Upper Darby Artist Creates Featured Works Thanks to Vision Thru Art Program
Rhonda Gray-Upsey, 47, of Upper Darby likes to create functional art.
In 2010 she lost her vision completely for a year due to intercranial hypertension. She regained some vision after surgery but lacks peripheral vision and has limited depth perception.
Nevertheless, thanks to the Vision Thru Art program in Mt. Airy, she and dozens of blind and visually impaired area artists are able to create their art, writes Brenda Lange for the Chestnut Hill Local.
One of Upsey’s favorite projects is a toilet paper holder she made from a tall branch that she wrapped in electrician’s tape. “I call this one ‘Toiletry,’” she said.
Another of her pieces, “End Violence” has been displayed at the Art Museum of Philadelphia. The piece includes a poem she wrote about peace and coexistence. It features a carved gun with a mounted bullet, a paper-mache hand, a clay person with a blood-red stain on his shirt sprawled on the ground and yellow caution tape.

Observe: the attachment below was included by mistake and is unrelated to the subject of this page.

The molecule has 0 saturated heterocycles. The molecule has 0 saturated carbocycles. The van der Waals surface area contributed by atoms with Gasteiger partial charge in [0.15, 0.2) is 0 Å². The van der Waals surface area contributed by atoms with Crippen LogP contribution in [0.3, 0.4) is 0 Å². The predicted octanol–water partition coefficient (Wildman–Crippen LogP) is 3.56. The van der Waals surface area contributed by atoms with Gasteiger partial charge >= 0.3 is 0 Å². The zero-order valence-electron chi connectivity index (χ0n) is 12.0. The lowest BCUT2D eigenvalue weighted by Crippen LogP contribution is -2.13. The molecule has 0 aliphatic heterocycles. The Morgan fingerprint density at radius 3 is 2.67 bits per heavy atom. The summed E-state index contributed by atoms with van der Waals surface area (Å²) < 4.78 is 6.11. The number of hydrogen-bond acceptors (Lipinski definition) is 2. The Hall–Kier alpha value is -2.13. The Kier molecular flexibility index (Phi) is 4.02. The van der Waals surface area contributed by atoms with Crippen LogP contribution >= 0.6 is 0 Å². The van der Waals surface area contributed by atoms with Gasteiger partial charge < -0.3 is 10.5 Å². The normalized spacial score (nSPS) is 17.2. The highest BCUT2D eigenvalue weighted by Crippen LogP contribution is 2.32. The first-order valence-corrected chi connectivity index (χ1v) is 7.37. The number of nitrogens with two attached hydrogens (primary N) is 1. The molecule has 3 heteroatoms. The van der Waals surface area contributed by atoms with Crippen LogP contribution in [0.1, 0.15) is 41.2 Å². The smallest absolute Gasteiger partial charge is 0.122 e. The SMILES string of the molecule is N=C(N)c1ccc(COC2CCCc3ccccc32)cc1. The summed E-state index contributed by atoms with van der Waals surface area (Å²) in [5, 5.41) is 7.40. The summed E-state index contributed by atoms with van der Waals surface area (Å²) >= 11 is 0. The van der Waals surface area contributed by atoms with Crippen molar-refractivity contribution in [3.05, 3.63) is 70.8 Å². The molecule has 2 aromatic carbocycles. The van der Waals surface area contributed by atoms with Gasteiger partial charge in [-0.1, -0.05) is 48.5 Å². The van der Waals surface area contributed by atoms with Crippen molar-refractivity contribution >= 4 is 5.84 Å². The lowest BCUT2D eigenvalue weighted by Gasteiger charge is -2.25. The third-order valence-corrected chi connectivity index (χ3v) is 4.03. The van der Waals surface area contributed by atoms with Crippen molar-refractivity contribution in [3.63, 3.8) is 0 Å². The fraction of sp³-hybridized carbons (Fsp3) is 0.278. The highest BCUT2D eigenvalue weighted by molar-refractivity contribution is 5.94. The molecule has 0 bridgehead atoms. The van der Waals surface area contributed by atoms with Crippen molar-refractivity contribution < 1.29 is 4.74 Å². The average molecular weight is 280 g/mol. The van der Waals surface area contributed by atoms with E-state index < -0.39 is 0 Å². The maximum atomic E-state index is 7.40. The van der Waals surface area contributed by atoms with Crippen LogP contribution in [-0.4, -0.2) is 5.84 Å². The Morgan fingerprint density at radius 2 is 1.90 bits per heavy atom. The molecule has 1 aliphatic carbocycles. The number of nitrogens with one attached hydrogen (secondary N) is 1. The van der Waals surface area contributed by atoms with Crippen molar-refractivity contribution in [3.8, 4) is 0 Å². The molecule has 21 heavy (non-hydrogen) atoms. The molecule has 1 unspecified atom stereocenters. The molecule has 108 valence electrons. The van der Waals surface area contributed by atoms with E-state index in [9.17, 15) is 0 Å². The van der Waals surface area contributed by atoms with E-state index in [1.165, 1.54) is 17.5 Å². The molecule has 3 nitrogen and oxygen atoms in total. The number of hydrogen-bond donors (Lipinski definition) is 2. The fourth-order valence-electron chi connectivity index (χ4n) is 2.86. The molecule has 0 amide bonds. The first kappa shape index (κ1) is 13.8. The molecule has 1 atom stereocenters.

Vision Thru Art was started in 1988. It is not art therapy, but a working studio for artists to make art. Now, it is in desperate need of donations to stay alive.
Read more about Grey-Upsey and the art program here.
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